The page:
India is now the world's second-largest ceramic tile producer in the world and the industry is poised for robust growth – it is expected to grow at a CAGR of 13.54 per cent to reach $17.36 billion by 2029. The current size of the organised sector is about Rs 72 billion while the unorganised sector accounts for nearly 60 per cent. That said, superior quality, a wide range of classic designs, competitive pricing and adoption of the latest technologies combine to make India a force to reckon with in the global ceramic market. Demand drivers Key demand drivers for the sector include rising urbanisation, increased construction, and renovation, rising disposable incomes and growing consumer preferences for durable, aesthetically appealing flooring options. Additionally, advancements in tile technology and the expanding availability of diverse designs also fuel market growth. “India is now the world's second-largest ceramic tile producer and third-largest exporter,” reiterates Kamlesh Patel, Chairman and Managing Director (CMD), Asian Granito India. “And production has increased 15-fold in the last decade. With India's economy projected to sustain over 6 per cent expansion in FY 2023-24 and beyond, domestic demand for building solutions will surge. Also, a trained and skilled workforce has maintained high productivity, contributing to the ‘India advantage’. Indian manufacturers are adopting the latest technologies to meet global export demands, strategically positioning themselves to benefit from the ‘China Plus One’ strategy. International markets now see India as a reliable source for ceramic products, with superior quality and competitive pricing, making us a preferred global destination. Indian ceramic products meet stringent European standards and adhere to international quality certifications, building trust among foreign investors. Investor-friendly policies, a supportive government framework and strong R&D investments have made India an appealing destination for foreign investment in the ceramic industry. This forward-looking approach has solidified India's position in the global ceramic market.” “The Indian Government has planned 80 more airports to be added in the next five years; 508 railway stations are being redeveloped or modernised under the Amrit Bharat Station Scheme and 900 km of metro lines will be added over the next seven years – all these projects will need tiles,” says Alok Agarwal, Chief Marketing Officer, Orientbell Tiles. And in view of a CREDAI forecast of additional housing demand of 70 million by 2030, he adds, “The residential segment will maintain strong momentum owing to urbanisation. Over 280 million Indians want to buy a house among the 400 million population that is yet to own a house.” Listing some factors behind the boom in the Indian ceramic tile industry, Sumit Malik, Founding Principal, Design Consortia, highlights urbanisation; real-estate growth and nuclear families leading to real-estate multiplication; rise in per-capita income furthering demand for homes; and advancements in technological innovation like water-jet cutting, laser or computer numerical control (CNC) technology and customisation of ceramics in terms of layers and textural overlays, all adding to the vast range of permutations for applications of tiles.” Meanwhile, Subrata Basu, Vice President - Marketing, Nitco, is less optimistic. “In my view, the growth ratio CAGR will be far, far slower. Exports, the highest growth accelerator for the industry, will reduce by over 30 per cent, which is my minimum estimate. The ability to capture the export market due to anti-dumping duty on Chinese imports was the golden period for the industry, which is nearing its end. Also, Indian tiles had captured the global market owing to their significant price advantage over tile producers across the world along with the recession. The Indian domestic market growth has slowed down. Also, the impact on margins and working capital will keep making the industry less attractive.” Segment-wise market share Tiles can be classified by product (glazed, porcelain, anti-skid, terrazzo, vitrified, scratch-free, interlocking, etc), by application (floor, wall tiles, etc), and construction (new construction, replacement and renovation) segments. “The Indian industry is on a strong growth trajectory and continuously expanding its product portfolio with new varieties of wall, floor and vitrified tiles,” elaborates Patel. “Globally, consumer preferences are shifting from double charge to large-format tiles, glazed vitrified tiles (GVT) and porcelain slabs. The same trend is gaining traction in India. Several players are launching new format tiles with modern designs and thicknesses, inspired by glazing and digital printing technologies to capture the export market as well as to cater to slowly growing domestic demand for these novel products. Large-format tiles and slabs are increasingly being used as countertops, kitchen tops, floorings, facades and wall cladding.” “Vitrified and Gres porcelain tiles have seen the highest product type growth owing to versatility of design and large-format size,” says Basu, sharing his views about the segments that gained maximum market share in 2024 compared to 2023. “The market has also shifted to larger sizes, especially for wall applications, due to more competitive prices making the shift-over easy. This global trend is steadily percolating to smaller towns and is an impact of higher aspirations, which is very similar to television sets and mobile phones shifting to larger screens.” Offering his perspective, Agarwal says, “Glazed vitrified tiles, 600×1,200 mm in size, have gained the most in volumes versus last year. They offer the incredible flexibility of being fit for use for the floor as well as the wall, reducing the stock-keeping unit complexity through the supply chain.” In agreement, Malik says, “The reliability of vitrified tiles is uncontested. With advancements in cutting, operating and application techniques, maintenance, application and installation of these tiles offer great convenience.” Tile tech With the increasing popularity of smart homes, tiles are incorporating technologies such as embedded sensors or interactive features to enhance functionality and convenience. “Technology has helped make tile shopping easier,” avers Agarwal, “By scanning the QR code stickers on tiles in the retail showroom display, customers can gain detailed specifications as well as visualise them in their own room by uploading a photograph on our website.” Malik adds, “Advanced technologies such as touch sensitivity and interactive displays, which are integrated into everyday devices, further enhance functionality and convenience.” And in Basu’s view, “We see a lot of progress in tiles that reduce pollution, which are more sustainable, and protect against allergens rendering surfaces germ-free.” The challenges Manufacturers face challenges in sourcing raw materials; rising costs and supply chain disruptions complicate the procurement of these essential materials. “Towards the close of 2023, the Red Sea turmoil heightened logistic costs, affecting tile export volumes from India,” says Agarwal. “As a result, the Morbi cluster, which primarily exports tiles, started to focus on the domestic market, further intensifying price wars in the domestic tile market. There has also been a marginal hardening of gas prices and logistical challenges in recent times. However, the medium-term industry outlook remains positive.” “Global disruptions affected transportation and gas prices,” says Basu. As for regulatory compliance, he adds, “The ecosystem is built around cost, not on creating higher value. So, most manufacturers short-circuit the process to get certification standards and most local factories do not meet global standards.” According to Malik, “Raw material shortages control demand, supply, market value and availability and these market modulations give rise to cost variations. Wars and global occurrences like the pandemic present logistical challenges. Environmental regulations that promote health and safety standards are one more facet of material procurement. A thorough understanding of trade policies and tariffs must be aligned before manufacturing begins. Certifications and compliance assessment also impact the quantity of materials employed.” “Cost escalation, driven by volatile gas prices and inflation in critical inputs, coupled with the challenge of transferring these cost pressures to end consumers, significantly impacts profitability. Moreover, elevated freight costs hinder the growth of exports. To overcome challenges of soaring gas and freight expenses, intensifying competition, advancing technology and swiftly evolving consumer preferences, companies must prioritise investment in R&D, foster innovation, cultivate robust customer relationships and embrace sustainable practices,” suggests Patel. Sustainability concerns The industry faces sustainability concerns related to high energy consumption and emissions during tile production. Additionally, waste management poses a significant environmental challenge. Asked how the industry is addressing carbon footprint reduction and waste in manufacturing processes, Basu responds, “The tile industry, as a product category, has the least carbon footprint and also uses energy recycling across the process.” To this Agarwal adds, “To further reduce energy consumption, the tile industry can increase the use of renewable energy sources such as solar, natural gas and biomass. Waste heat from kilns is effectively used in spray dryers, making the manufacturing process more energy-efficient. External certifications like ISO 15001:2018 that highlight a company's commitment to continuous improvement in energy-efficiency year after year are available. Our company has a zero-waste discharge policy across all its manufacturing plants. All process waste and water are meticulously reused and waste generated during production is recycled back into the tile-making process. Even broken or unsold tiles are recycled, ensuring that no waste is discharged into the environment. Further, emissions from logistics are minimised by sourcing over 90 per cent of raw materials from vendors located within a 250-km radius of manufacturing facilities.” “The use of renewable energy is instrumental when designing a self-sustaining environment,” agrees Malik. “The use of environment-friendly materials to minimise waste must be teamed up with disposal systems. The judicial use of each resource as laid out by regulatory bodies and declarations aid in creating more efficient environments. Industry-wide collaboration to minimise raw material wastage is a tactical way to control the carbon footprint.” “The industry is committed to responsible practices by implementing environment-friendly systems, processes and policies,” avers Patel. “All our manufacturing units adhere to ISO 9001 and ISO 14001 certifications. Further, all the plants prioritise energy-efficiency and operate on natural gas in alignment with the National Green Tribunal's ban on coal use in the ceramic industry in Gujarat. The company is a zero-waste organisation and dedicated to water conservation through the development of water-harvesting facilities within its manufacturing units. Our company is increasing the use of renewable energy across operations. Our windmill in Kutch fulfills power requirements and reduces our carbon footprint. Strategic plant locations enable efficient sourcing of key raw materials and keep the carbon footprint to the lowest possible.” In addition, as he shares, energy-efficiency practices at Asian Granito’s plant include an installed heat recovery system that uses100 percent waste heat from kilns and dryers; a modified horizontal dryer heat distribution system that minimises gas consumption in the vitrified, ceramic and wall unit; and an insulated gas burner pipeline and heat supply duct line with thermal coating that minimises heat loss and improves production capacity. Consumer choice “In 2024, tile designs in both Indian and Italian styles are seeing significant evolution, influenced by architectural advancements, interior design trends and shifting consumer preferences,” says Sudhanshu Pokhriyal, CEO, Bath and Tiles Business, Hindware. “Indian trends are increasingly integrating traditional elements with modern design sensibilities. Terrazzo tiles, with their durability and playful yet sophisticated aesthetic, are a standout choice. These tiles are being embraced for their versatility and unique patterns. Additionally, textured tiles are gaining popularity in India, reflecting a growing preference for surfaces with irregular, tactile finishes, highlighting a move towards more artisanal and handcrafted appearances, adding depth and character to interiors. Italian tile trends are dominated by classic yet innovative designs. Moroccan tiles, celebrated for their rich colour variations and intricate geometric patterns, are making a significant impact. They appeal to those who desire an exotic touch in their homes. Another major trend is the use of bolder colours and prints. Consumers are moving away from neutral tones and embracing vibrant hues and patterns that bring personality to their interiors. This shift reflects a broader trend towards creating living spaces that are emotionally uplifting. Overall, the latest tile trends in 2024 reveal a dynamic interplay between traditional motifs and modern innovations.” “Globally, consumer preferences are shifting to large-format GVT and porcelain slabs and this trend is gaining traction in India,” says Patel. “Several companies are introducing new tile formats with modern designs and thicknesses, inspired by advancements in glazing and digital printing technologies. Marble and quartz products offer exceptional durability and scratch resistance with superior surface hardness and minimal porosity, making them highly suitable for households, educational institutions and medical facilities where resistance to bacterial growth is important. In residential settings, customers prefer floor tiles with properties like anti-bacterial, stain resistance and chemical resistance to withstand daily wear and tear while maintaining their shine for years. For commercial and industrial flooring, durability and surface hardness are crucial. Large-format, scratch-resistant tiles like double-charged and glazed vitrified tiles, which are stronger than granite, are popular in the domestic market. Porcelain, vitrified and glazed ceramic tiles are also top choices, each with their unique properties.” Comparing Indian and Italian consumer preferences, Basu says, “The Indian consumer, in the process of an aspirational lifestyle, prefers more vivid colours, shine and a royal look. Marble and polished tiles see maximum takers in India. Globally, post-COVID, the appeal for more vivid colours and a move from the industrial monotone look has been a growing trend. In India, we prefer more contrast whereas in Italy they prefer more hues and less contrast. Also, they seek lighter and sleeker elements.” “Trends that revitalise heritage value are on the rise among Indian consumers,” in Malik’s view. “Natural elements, timeless geometrical patterns and vibrancy brought in by mixing various materials and colours are trendsetting choices this year.” Installation imperatives No matter what the tile chosen, proper installation methods are vital to ensure durability, prevent damage and achieve a professional, long-lasting finish. “Tile installation methods have seen significant advancements in recent years, driven by innovations to improve efficiency, durability and ease of maintenance,” says Pokhriyal. “Modern tiling systems have revolutionised interior and exterior renovations, offering enhanced performance and aesthetics. One of the latest advancements is the use of adhesive panels that represent a significant shift from traditional cement-based installations. Adhesive panels allow for a quicker and easier tile installation process, eliminating the need for extended waiting periods typically required for the cement to dry, which not only speeds up installation but also reduces the mess and complexity associated with traditional tiling methods. The ease of use streamlines renovations and reduces overall project timelines. Another innovative method is laminated tile technology, which involves the use of ultra-thin tiles that can be installed directly over existing tiles. With special adhesives, these thin tiles adhere securely to the old surface without the need for removal, significantly saving time and labour, which is advantageous for renovations where minimising disruption and downtime is crucial. Laminated tiles also provide a durable and aesthetically pleasing finish, enhancing the overall look of the space without extensive demolition work. Digital technologies enable precise planning and layout of tiles before physical work begins, helping homeowners and designers visualise the final outcome and reducing the likelihood of errors and ensuring a high-quality finish.” “The use of laser markers and training support to masons improves the quality of tiling outcomes as well as the speed at which the project gets completed,” says Agarwal. “As masons learn to create the right bed and install tiles, it improves durability.” Malik adds, Meanwhile, Basu says, “Indian customers want installation methods of large formats with fewer joints. The only wrong practice prevalent in India is where fitters fit tiles with no gaps on the floor, giving the tile no space to expand and contract.” The AR and VR advantage Virtual reality (VR) and augmented reality (AR) apps enhance the shopping experience by facilitating informed decision-making. “A physical catalogue after a while becomes like an encyclopaedia in size and volume, making it difficult for the team to showcase it across a table to an architect or a customer,” says Basu. “Digital tools help the customer visualise how a tile will look in multiple spaces and we can then shortlist with a small sample piece to experience the touch and feel.” “The digitally printed tiles are popular for aesthetic appeal while germ-free tiles cater to the growing hygiene consciousness among consumers,” says Patel. In this context, our tile visualiser tool allows customers to experiment with tile designs, patterns and colours, helping them visualise the perfect fit for their homes or projects. It provides a virtual platform to explore how it would look in different spaces and to make informed decisions.” Now that’s a s‘tile’ statement!-R Srinivasan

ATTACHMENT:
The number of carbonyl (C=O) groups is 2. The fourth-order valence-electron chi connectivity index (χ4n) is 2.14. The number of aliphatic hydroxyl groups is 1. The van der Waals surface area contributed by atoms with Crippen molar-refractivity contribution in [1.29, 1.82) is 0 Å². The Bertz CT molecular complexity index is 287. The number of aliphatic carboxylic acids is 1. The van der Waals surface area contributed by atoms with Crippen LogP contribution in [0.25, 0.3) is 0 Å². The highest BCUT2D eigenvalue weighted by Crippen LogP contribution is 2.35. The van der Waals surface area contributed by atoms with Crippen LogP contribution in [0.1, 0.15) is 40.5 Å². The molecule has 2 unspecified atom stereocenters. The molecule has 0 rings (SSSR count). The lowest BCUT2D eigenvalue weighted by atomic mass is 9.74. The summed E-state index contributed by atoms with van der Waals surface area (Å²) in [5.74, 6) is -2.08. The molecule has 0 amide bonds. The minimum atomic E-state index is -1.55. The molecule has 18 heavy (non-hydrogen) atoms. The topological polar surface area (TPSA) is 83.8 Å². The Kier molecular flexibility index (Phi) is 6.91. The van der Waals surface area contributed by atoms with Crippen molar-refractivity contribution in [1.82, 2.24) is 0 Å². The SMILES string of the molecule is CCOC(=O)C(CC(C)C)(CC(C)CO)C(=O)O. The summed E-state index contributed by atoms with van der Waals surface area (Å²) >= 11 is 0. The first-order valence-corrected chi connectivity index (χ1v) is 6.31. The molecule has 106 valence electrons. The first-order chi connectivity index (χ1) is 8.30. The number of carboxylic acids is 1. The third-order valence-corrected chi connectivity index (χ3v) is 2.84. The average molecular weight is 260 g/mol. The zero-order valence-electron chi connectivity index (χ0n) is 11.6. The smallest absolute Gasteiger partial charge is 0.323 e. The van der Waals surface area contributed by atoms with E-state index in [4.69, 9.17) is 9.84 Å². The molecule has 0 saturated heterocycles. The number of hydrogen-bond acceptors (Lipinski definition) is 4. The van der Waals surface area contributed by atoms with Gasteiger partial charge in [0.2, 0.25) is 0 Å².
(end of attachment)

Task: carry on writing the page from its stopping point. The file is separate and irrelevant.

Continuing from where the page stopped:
Next Story